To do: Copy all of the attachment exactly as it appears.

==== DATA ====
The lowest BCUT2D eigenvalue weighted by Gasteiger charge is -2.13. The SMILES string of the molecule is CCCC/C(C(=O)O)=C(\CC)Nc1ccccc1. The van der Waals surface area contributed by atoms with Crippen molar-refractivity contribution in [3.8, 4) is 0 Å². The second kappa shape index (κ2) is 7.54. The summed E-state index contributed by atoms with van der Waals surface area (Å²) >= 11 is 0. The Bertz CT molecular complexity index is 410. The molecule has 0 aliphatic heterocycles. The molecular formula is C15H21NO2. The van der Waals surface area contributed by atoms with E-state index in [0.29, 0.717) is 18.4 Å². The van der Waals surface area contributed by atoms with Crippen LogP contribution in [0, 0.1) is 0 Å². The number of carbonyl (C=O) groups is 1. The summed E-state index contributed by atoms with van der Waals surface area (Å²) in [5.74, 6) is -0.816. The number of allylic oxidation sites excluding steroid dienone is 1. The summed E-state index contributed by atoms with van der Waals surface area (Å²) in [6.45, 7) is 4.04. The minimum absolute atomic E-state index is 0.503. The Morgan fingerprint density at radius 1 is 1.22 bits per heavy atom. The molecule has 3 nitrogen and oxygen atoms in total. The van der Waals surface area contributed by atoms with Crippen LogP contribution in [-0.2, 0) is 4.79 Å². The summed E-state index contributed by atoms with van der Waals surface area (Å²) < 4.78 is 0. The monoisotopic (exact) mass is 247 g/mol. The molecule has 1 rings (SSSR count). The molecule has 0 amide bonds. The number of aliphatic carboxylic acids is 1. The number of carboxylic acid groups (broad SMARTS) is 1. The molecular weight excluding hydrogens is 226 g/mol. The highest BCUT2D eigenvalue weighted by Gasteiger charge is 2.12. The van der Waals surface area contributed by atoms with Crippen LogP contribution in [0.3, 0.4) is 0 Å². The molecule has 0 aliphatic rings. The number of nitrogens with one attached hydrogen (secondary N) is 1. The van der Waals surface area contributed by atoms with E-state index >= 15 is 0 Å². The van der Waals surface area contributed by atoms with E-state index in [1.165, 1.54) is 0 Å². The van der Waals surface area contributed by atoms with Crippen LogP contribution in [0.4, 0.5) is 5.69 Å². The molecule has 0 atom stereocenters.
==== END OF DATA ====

The lowest BCUT2D eigenvalue weighted by Gasteiger charge is -2.13. The SMILES string of the molecule is CCCC/C(C(=O)O)=C(\CC)Nc1ccccc1. The van der Waals surface area contributed by atoms with Crippen molar-refractivity contribution in [3.8, 4) is 0 Å². The second kappa shape index (κ2) is 7.54. The summed E-state index contributed by atoms with van der Waals surface area (Å²) >= 11 is 0. The Bertz CT molecular complexity index is 410. The molecule has 0 aliphatic heterocycles. The molecular formula is C15H21NO2. The van der Waals surface area contributed by atoms with E-state index in [0.29, 0.717) is 18.4 Å². The van der Waals surface area contributed by atoms with Crippen LogP contribution in [0, 0.1) is 0 Å². The number of carbonyl (C=O) groups is 1. The summed E-state index contributed by atoms with van der Waals surface area (Å²) in [5.74, 6) is -0.816. The number of allylic oxidation sites excluding steroid dienone is 1. The summed E-state index contributed by atoms with van der Waals surface area (Å²) in [6.45, 7) is 4.04. The minimum absolute atomic E-state index is 0.503. The Morgan fingerprint density at radius 1 is 1.22 bits per heavy atom. The molecule has 3 nitrogen and oxygen atoms in total. The van der Waals surface area contributed by atoms with Crippen LogP contribution in [-0.2, 0) is 4.79 Å². The summed E-state index contributed by atoms with van der Waals surface area (Å²) < 4.78 is 0. The monoisotopic (exact) mass is 247 g/mol. The molecule has 1 rings (SSSR count). The molecule has 0 amide bonds. The number of aliphatic carboxylic acids is 1. The number of carboxylic acid groups (broad SMARTS) is 1. The molecular weight excluding hydrogens is 226 g/mol. The highest BCUT2D eigenvalue weighted by Gasteiger charge is 2.12. The van der Waals surface area contributed by atoms with Crippen LogP contribution in [0.3, 0.4) is 0 Å². The molecule has 0 aliphatic rings. The number of nitrogens with one attached hydrogen (secondary N) is 1. The van der Waals surface area contributed by atoms with E-state index >= 15 is 0 Å². The van der Waals surface area contributed by atoms with E-state index in [1.165, 1.54) is 0 Å². The van der Waals surface area contributed by atoms with Crippen LogP contribution in [0.4, 0.5) is 5.69 Å². The molecule has 0 atom stereocenters.